March 2021: Easter in the Andes
Editor’s Note: Each month, we mail an article with our contribution statements to the previous month’s donors. Click here to download a PDF version. We have shared this story in the past, and it is a good reminder that we can have an Easter celebration no matter where we are.
Written by Sarah Corson, SIFAT Co-founder
The truck climbed slowly up the narrow ledge of the Andean road, cutting sharply to make the hairpin curves in Bolivia. At least two dozen hitchhikers joined us in the back, crowded with the produce, furniture, chickens and other cargo. It was the Saturday before Easter in 1985. We were hoping to get to the capital in time to go to the Easter service the following morning.
This had been the longest, hardest trip ever coming up the Andes Mountains. It took us 46 hours to drive 200 miles. Every time we got stuck, everyone helped dig the truck out, although we only had one shovel. The rest of us used our hands to dig out the mud in the tracks. Five times, a tire blew out along the way. It rained, and our sleeping bags and clothes were wet. Finally, at 3 a.m., we reached a pass in the Andes some 16,000 feet high. The cold was bone-chilling. Suddenly, the truck stopped. A wheel had lost some bolts and was about to fall off. We could go no farther. One of the church leaders walked down the road in the snowstorm and found a small hut where a sheep herder lived. The man got out of bed and welcomed us. We crowded in and, grateful for a roof, lay down on the dirt floor littered with sheep dung. As usual in the area, the sheep herder had no heat for his house. In the freezing cold, we huddled together on the floor. The sheep herder’s daughter slept with a lamb, and when he jumped up and walked among us with his warm coat of wool, he was welcomed. For a few minutes. he lay at my head, and I buried my face in his wool, thankful for the warmth.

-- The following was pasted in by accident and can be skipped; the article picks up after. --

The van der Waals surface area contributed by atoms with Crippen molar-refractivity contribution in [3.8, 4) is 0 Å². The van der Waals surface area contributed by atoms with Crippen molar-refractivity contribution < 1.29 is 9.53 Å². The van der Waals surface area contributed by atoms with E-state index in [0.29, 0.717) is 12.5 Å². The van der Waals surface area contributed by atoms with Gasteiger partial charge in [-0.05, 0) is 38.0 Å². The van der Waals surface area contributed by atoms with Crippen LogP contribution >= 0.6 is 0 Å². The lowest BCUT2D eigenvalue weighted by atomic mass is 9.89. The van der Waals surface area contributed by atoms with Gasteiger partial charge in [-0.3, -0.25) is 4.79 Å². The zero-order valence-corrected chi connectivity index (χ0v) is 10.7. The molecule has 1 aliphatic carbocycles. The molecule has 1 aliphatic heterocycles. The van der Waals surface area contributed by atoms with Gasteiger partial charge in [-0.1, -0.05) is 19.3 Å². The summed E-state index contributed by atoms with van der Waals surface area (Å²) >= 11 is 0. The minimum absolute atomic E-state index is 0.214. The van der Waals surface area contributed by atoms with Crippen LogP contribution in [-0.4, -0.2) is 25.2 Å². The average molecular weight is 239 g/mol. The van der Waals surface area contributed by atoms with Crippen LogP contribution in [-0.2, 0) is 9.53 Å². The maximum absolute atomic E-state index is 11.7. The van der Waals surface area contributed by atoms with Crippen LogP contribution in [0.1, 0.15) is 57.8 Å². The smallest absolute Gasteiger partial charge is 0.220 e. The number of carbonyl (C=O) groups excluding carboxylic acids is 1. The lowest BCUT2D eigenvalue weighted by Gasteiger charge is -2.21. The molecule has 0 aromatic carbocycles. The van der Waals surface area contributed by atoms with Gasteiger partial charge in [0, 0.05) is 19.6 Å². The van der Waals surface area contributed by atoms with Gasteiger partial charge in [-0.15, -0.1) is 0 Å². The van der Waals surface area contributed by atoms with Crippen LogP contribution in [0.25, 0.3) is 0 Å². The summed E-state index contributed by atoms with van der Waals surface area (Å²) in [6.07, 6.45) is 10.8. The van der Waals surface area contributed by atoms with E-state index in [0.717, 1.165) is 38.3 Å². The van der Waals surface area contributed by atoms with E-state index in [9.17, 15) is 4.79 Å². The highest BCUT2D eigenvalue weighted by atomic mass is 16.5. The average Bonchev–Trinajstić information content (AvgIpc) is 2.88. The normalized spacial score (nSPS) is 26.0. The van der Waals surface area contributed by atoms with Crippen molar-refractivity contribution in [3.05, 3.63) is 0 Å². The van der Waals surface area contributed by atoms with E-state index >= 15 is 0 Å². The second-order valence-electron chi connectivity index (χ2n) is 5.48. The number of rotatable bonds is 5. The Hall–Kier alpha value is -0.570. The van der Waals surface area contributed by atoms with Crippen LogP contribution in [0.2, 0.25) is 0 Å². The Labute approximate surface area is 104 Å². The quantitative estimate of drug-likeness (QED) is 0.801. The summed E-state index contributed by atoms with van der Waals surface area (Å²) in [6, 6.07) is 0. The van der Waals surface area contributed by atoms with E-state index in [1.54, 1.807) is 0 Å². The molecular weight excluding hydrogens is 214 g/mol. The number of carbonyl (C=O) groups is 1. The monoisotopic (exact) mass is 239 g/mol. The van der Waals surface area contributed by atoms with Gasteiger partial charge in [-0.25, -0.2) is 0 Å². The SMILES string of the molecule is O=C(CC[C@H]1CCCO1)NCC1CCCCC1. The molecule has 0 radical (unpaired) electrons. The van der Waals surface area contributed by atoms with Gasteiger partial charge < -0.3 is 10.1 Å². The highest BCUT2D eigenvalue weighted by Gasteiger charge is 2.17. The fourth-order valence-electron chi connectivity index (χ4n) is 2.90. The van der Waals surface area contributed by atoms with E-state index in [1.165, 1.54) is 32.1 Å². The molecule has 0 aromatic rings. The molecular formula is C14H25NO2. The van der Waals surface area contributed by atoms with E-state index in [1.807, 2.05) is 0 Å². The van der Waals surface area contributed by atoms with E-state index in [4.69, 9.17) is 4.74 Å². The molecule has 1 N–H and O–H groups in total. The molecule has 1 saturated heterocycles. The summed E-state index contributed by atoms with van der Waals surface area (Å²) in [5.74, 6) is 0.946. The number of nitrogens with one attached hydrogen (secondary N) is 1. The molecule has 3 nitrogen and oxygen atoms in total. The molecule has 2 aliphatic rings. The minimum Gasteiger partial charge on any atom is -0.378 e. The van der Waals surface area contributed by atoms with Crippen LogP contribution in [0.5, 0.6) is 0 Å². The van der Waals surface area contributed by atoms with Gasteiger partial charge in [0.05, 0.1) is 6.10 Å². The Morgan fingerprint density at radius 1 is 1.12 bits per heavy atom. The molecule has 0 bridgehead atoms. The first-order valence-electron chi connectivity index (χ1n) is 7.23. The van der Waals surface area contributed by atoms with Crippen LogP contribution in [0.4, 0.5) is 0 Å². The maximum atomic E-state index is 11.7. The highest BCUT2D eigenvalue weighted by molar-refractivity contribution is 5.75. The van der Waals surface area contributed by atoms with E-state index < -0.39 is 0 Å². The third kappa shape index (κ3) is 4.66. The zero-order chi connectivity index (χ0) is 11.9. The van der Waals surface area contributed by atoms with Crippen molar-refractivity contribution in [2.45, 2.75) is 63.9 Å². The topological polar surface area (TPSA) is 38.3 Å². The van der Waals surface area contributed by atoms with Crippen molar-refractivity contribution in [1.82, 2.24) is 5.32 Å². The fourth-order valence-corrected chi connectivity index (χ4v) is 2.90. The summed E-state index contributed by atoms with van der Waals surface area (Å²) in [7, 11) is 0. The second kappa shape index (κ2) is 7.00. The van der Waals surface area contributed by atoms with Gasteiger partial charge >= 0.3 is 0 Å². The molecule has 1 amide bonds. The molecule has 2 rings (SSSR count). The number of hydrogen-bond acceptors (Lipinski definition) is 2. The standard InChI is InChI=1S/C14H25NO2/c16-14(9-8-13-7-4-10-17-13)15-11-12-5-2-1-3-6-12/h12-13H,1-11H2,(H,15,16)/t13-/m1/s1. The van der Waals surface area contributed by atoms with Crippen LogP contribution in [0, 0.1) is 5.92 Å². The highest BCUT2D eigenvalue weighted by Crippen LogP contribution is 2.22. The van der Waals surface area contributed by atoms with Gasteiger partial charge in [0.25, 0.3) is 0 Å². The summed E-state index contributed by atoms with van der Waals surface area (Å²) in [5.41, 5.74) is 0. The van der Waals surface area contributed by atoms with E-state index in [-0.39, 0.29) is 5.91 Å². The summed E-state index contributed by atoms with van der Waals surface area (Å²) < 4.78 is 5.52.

Finally, morning dawned, and we sat up on the floor—sick, cold and miserable while some of the men worked on the wheel. One of our fellow hitchhikers, an indigenous woman, suddenly remembered. “Ah!” she exclaimed. “This is Resurrection Day!” Indeed, it was Easter! A Catholic boy, also a hitchhiker with us, reached in his pocket and pulled out a small booklet. He scraped the dried mud off, then handed it to me. “Read it to us, Sister! We must have an Easter Service!” he exclaimed. It was an Upper Room in Spanish, a United Methodist daily devotional. Far from any city or church, high in the Andes, where did he get it? No one knows, but we used it. The sun suddenly streamed into our room through the one small window high up in the wall, bringing warmth to our service.
I thought of my home church in Alabama, where my family and friends would be sitting on the cushioned pews, enjoying the lovely Easter lilies along the altar. And I was filled with praise to our Christ! No matter if we worship Him in a lovely church with carpeted floors and stained-glass windows, or in a humble sheep herder’s hut high in the snowy Andes, we are the Resurrection People, the people of hope. All of us … Methodist, Catholic, North Americans, Latinos, indigenous, educated and illiterate, all alike, are worshiping the same Resurrected Christ.
This year because of the coronavirus pandemic, some of us won’t be able to attend church in person. But whether we are in our church sanctuary, a humble hut or at home, we can worship Him! Thank you for helping SIFAT take the hope and the power of the Resurrected Christ to those in need during these hard times!